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NOAA Hosts Oceanography Merit Badge Event

Please note that the Oceanography Merit Badge program described in this story is no longer active. We are unaware of any other NOAA programs of a similar nature.

This short video reveals how pursuing the merit badge in oceanography opened doors of opportunity for 44 Boy Scouts aged 11 to 17. | Download: Oceanography Merit Badge (22 MB)

Over the last four years, 187 Boy Scouts from as far away as Georgia and South Carolina have worked toward their merit badges in oceanography by participating in an annual event hosted by NOAA’s Center for Operational Oceanography Products and Services (CO-OPS) Field Operations Division, located in Chesapeake, Virginia.

This year, 44 boys aged 11 to 17 built makeshift buoys and learned what made them float (or not). The scouts were divided into five groups and rotated through five work stations where, in addition to the physics of buoyancy, they learned about shipwrecks, hydrography, Chesapeake Bay ecology, and ocean acidification.

Boy Scout merit badge counselor Joe Colby, a systems administrator at NOAA’s National Ocean Service, coordinates several merit badge programs throughout the year. The Oceanography merit badge is the most popular. The yearly event is staffed by volunteers from CO-OPS, the Atlantic Hydrographic Branch of NOAA’s Office of Coast Survey, NOAA's Monitor National Marine Sanctuary, the Nauticus maritime museum, and Old Dominion University.

Matthew Watts, 14, a scout from Yorktown, Virginia, obtained his Oceanography merit badge at summer camp last year but attended the event to learn more about ocean-related subjects. “I’m interested in a career in marine biology,” he said, noting that “As a marine biologist, I would need to know all about ocean processes like waves, currents, tides, and habitats, and how they affect wildlife migration patterns.” He especially liked the module on ocean acidification testing because “it demonstrated how acid affects organic materials and carbon dioxide plays a role in acidification of the ocean.”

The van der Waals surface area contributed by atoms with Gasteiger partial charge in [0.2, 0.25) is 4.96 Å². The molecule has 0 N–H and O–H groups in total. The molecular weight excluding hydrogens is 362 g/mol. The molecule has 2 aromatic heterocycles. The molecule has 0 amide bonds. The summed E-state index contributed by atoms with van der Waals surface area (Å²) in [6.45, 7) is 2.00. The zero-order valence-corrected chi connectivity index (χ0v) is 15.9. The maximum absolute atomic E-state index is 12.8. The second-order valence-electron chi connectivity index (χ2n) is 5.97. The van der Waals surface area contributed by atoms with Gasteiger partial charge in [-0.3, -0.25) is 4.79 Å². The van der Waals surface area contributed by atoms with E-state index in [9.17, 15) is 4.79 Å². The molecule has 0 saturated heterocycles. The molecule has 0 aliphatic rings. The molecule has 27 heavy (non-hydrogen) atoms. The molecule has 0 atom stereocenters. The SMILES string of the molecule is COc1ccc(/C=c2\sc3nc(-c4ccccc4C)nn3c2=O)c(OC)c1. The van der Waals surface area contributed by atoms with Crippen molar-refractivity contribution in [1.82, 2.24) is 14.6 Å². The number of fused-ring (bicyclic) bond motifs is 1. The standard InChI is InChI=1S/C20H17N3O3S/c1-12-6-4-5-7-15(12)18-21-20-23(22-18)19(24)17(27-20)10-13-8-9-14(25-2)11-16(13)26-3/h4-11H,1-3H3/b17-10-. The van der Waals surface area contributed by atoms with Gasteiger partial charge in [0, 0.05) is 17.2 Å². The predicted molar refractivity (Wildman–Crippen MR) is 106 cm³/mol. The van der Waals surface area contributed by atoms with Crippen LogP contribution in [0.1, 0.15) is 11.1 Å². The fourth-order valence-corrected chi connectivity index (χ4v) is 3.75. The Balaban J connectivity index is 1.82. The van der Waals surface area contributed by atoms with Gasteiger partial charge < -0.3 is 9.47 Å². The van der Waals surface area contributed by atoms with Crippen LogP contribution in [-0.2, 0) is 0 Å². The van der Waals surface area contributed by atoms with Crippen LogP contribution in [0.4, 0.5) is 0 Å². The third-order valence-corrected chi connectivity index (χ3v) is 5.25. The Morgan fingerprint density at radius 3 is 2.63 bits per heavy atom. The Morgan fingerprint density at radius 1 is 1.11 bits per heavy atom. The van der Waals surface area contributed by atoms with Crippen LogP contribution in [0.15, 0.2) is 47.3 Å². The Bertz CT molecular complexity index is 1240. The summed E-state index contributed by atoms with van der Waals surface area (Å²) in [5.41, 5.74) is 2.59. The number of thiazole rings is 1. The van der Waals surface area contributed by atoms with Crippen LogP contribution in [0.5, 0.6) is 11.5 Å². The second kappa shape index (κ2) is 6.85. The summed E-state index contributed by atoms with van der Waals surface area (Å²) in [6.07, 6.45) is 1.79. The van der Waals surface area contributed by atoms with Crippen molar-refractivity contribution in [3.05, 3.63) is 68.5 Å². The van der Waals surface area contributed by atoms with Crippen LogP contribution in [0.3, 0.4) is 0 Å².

“Most of us remember someone – a teacher, friend, or neighbor – who influenced us in some way that made our life better,” says Colby. “I enjoy the challenge of coordinating and hosting these events and making them fun, exciting, and interesting. A 1995 Boy Scouts of America study showed that 17 percent of scouts who worked on merit badges discovered a lifelong hobby or career as a result! Opening doors for youth to see beyond where they are, and introducing them to different opportunities, helps both our communities and the economy.”